The effect of temporal sampling regime on the characterization of home range for female boreal woodland caribou (Rangifer tarandus caribou) in Labrador, Canada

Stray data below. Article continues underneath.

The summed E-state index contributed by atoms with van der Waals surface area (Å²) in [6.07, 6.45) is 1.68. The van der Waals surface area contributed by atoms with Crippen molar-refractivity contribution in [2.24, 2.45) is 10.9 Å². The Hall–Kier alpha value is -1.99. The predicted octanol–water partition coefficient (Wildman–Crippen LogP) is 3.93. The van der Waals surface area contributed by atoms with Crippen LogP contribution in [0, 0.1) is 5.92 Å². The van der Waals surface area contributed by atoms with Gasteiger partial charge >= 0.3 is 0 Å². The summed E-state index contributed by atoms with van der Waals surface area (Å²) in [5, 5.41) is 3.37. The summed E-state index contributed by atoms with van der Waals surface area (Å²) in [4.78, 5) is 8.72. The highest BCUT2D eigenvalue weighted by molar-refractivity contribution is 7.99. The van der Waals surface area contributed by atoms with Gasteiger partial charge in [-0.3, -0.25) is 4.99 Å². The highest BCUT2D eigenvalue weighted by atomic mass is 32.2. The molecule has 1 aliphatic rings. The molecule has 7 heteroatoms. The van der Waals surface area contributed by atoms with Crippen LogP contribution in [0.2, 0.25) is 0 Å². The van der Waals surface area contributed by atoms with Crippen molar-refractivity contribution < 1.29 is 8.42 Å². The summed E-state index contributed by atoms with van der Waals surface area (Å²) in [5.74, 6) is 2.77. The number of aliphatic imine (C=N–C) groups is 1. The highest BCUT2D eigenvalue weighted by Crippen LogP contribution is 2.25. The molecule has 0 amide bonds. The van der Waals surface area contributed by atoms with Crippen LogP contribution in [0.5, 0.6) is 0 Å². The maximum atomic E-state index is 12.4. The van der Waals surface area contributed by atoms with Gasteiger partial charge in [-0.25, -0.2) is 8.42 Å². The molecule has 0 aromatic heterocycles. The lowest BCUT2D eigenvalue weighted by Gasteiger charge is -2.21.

AbstractOur objective was to determine the influence of temporal sampling regime on the characteristics of individual female caribou home ranges and to explore implications of these findings to the conservation of caribou. The study population was 24 adult female caribou monitored for between 4 and 11 consecutive years between 1986 and 2009 from the Red Wine Mountain (RWM) and Lac Joseph (LJ) herds of boreal caribou in Labrador. We evaluated the influence of length of the monitoring period on the size of home ranges and fidelity of caribou to their ranges by measuring the percent overlap of multi-annual ranges on the total time period a caribou was collared and by calculating displacement between centroids of annual and multi-annual ranges for a given caribou. We found that the size of the range increased with each additional year of monitoring—initially at a rate greater than 20% per year, and then more slowly until an asymptote was reached after 7 years. The distance ratio declined with an increase in the monitoring interval until after approximately 6 years of monitoring. Finally, we evaluated trade-offs between monitoring interval and sample size by measuring the proportion of the total herd range captured by multi-annual ranges for given monitoring interval and sample size combinations. Caribou with the longest monitoring interval inevitably captured the greatest portion of the range at each given sample size. Only monitoring intervals of 4 years or greater captured more than 65% of the herd range even when sample size was doubled for shorter monitoring intervals. Our results suggest that long term monitoring is important when defining the extent of caribou ranges.
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